New ownership brings new capital, capacity, and expansion
By Andy Williams, Contributing Editor
CPI Card Group is ready for prime time. Not that it hasn’t been all along, but thanks to extensive investments in equipment and personnel, the Colorado-based card manufacturer is getting ready for an “exploding” card market, whether contact or contactless. And prime time or not, it also now has a new owner.
A made-up word best describes the company’s current situation. With extensive investments, the company is currently at what Bob Clarke, the company’s vice president of sales and marketing, calls “over capacatized. We figure if we build it, we’ll be able to deliver.” When that will happen isn’t known, but when it does, CPI Card Group will be ready.
The company started out as Plastic Graphics, a small San Diego, Calif.-based company with annual revenues of about $700,000, said Mr. Clarke. In 1987, Antonio Accornero, who was operating a badge and trophy business with his brother-in-law, producing badges and buttons for Disney, and others, bought the small, non-certified facility. After about a year, Mr. Accornero moved the company to Los Angeles, where he built it “into one of the largest and most technologically advanced facilities on the West Coast,” said Marisha Barber, CPI’s marketing and communications manager.
“(The company experienced) an explosion of growth with the prepaid phone card market,” added Mr. Clarke.
From there, Mr. Accornero started thinking about the secure market. “It didn’t make sense to expand his existing business,” added Mr. Clarke. So in 1995 he acquired Colorado Plasticard, a privately-owned company based in Littleton, Colorado, “that had a very high quality reputation.”
In 1999, Plastic Graphics was changed to California Plasticard. When it moved to Las Vegas, Nevada, it was renamed after its sister Colorado operation, CPI Card Group – Nevada, Inc. Obviously, to have both the Colorado and Nevada companies under one umbrella meant dropping “Colorado” from the company name. CPI Card Group was the result.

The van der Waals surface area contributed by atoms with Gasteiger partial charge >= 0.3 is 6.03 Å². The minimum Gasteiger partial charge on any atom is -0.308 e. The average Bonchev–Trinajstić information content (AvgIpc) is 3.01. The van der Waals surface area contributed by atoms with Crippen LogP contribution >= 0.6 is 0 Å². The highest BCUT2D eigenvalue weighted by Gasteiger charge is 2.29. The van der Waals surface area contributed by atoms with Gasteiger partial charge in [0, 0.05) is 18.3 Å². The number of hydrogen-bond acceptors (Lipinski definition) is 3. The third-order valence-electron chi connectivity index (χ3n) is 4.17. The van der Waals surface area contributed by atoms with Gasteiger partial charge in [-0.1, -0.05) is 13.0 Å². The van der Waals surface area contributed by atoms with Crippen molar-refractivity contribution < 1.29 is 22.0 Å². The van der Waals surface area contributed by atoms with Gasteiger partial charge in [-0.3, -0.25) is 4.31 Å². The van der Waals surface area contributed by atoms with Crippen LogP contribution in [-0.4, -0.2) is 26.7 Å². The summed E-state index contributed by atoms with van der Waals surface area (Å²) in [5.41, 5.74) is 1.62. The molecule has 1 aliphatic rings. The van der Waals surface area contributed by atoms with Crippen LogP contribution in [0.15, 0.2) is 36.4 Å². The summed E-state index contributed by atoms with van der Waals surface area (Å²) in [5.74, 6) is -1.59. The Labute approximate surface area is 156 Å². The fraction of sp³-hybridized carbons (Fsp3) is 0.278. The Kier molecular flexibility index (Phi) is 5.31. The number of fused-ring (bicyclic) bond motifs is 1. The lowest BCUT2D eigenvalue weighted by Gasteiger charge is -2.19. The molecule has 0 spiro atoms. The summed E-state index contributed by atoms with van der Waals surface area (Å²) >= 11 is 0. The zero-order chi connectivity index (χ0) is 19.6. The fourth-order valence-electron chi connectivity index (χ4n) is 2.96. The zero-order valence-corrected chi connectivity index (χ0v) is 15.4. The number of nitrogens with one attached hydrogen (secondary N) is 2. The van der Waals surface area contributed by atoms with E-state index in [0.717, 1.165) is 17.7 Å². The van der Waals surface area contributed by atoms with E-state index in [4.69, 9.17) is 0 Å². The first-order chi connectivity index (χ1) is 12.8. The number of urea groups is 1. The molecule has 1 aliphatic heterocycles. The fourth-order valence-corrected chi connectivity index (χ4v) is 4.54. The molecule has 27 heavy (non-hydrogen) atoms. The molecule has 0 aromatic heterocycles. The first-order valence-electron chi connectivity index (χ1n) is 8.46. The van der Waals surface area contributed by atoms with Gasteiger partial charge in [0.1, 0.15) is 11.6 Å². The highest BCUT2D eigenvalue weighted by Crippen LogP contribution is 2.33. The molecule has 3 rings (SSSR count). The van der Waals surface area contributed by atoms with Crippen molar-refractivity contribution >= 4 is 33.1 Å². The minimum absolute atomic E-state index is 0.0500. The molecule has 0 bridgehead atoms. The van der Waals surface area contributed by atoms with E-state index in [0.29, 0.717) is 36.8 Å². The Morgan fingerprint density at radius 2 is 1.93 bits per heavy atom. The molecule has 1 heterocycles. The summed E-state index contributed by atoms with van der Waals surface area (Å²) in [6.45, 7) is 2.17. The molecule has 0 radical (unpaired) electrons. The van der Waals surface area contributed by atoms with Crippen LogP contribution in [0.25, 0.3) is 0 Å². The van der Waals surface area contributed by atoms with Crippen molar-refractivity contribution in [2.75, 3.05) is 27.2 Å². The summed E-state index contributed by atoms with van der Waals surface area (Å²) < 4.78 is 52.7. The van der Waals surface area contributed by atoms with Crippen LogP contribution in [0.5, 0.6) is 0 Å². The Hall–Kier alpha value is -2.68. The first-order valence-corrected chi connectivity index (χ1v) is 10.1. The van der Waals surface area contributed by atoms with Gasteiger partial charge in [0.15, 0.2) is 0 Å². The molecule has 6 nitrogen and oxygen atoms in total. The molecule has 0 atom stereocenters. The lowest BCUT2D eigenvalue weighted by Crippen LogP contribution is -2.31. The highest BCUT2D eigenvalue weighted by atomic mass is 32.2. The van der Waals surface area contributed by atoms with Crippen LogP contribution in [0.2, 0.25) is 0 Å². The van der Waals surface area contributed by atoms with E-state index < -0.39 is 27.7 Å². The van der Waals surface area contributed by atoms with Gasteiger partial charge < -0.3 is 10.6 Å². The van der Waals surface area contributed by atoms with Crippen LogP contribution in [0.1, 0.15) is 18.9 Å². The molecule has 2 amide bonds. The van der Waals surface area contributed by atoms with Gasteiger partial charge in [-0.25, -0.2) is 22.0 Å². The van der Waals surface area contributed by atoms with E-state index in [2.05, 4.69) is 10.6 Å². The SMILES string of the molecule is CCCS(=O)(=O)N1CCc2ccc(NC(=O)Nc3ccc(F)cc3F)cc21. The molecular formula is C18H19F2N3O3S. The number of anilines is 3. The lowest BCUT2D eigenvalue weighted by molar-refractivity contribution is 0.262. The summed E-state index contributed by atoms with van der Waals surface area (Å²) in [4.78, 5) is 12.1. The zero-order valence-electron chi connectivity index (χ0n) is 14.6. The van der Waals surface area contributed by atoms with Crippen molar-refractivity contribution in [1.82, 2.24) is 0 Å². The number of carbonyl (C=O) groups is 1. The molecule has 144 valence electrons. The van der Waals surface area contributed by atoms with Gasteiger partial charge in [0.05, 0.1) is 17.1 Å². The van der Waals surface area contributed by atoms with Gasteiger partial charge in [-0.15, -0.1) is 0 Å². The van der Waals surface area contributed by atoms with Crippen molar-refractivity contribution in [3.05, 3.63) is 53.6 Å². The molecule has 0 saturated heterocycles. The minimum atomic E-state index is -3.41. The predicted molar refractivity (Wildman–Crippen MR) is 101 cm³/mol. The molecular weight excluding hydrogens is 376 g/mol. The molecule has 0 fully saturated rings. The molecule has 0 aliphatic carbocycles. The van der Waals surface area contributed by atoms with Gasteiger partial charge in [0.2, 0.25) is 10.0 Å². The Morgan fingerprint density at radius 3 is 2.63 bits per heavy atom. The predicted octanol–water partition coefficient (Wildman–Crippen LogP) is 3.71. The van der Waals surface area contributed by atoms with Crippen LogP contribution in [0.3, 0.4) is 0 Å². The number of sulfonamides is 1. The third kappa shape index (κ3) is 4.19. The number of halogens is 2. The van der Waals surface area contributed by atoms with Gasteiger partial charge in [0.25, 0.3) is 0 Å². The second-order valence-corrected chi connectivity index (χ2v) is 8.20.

What does “CPI” stand for? As Mr. Clarke explained it: “Literally we are very Passionate about this business and very Innovative.” The “C” stands for “Confident.” Mr. Clarke oversees sales, marketing and customer service. Before joining CPI, he was a National Account Manager for DataCard Group.
The move allowed the company to segment its production. The Colorado plant produces cards that demand security, while the Las Vegas operation concentrates on non-secure cards, such as loyalty or gift cards.
A “heck of a learning curve” establishes CPI as a leader in contactless card production
It was around 1995 that CPI Card Group got involved in a new technology that opened more doors. “We started working with Motorola on a project they had in mass transit. They needed a dual interface, contact and contactless card and they eventually selected CPI Card Group to manufacture these cards,” said Mr. Clarke. It led to what Mr. Clarke describes as “a heck of a learning curve” because the company had never manufactured contactless cards before. “We worked very closely with Motorola, and eventually we introduced that process in both facilities.”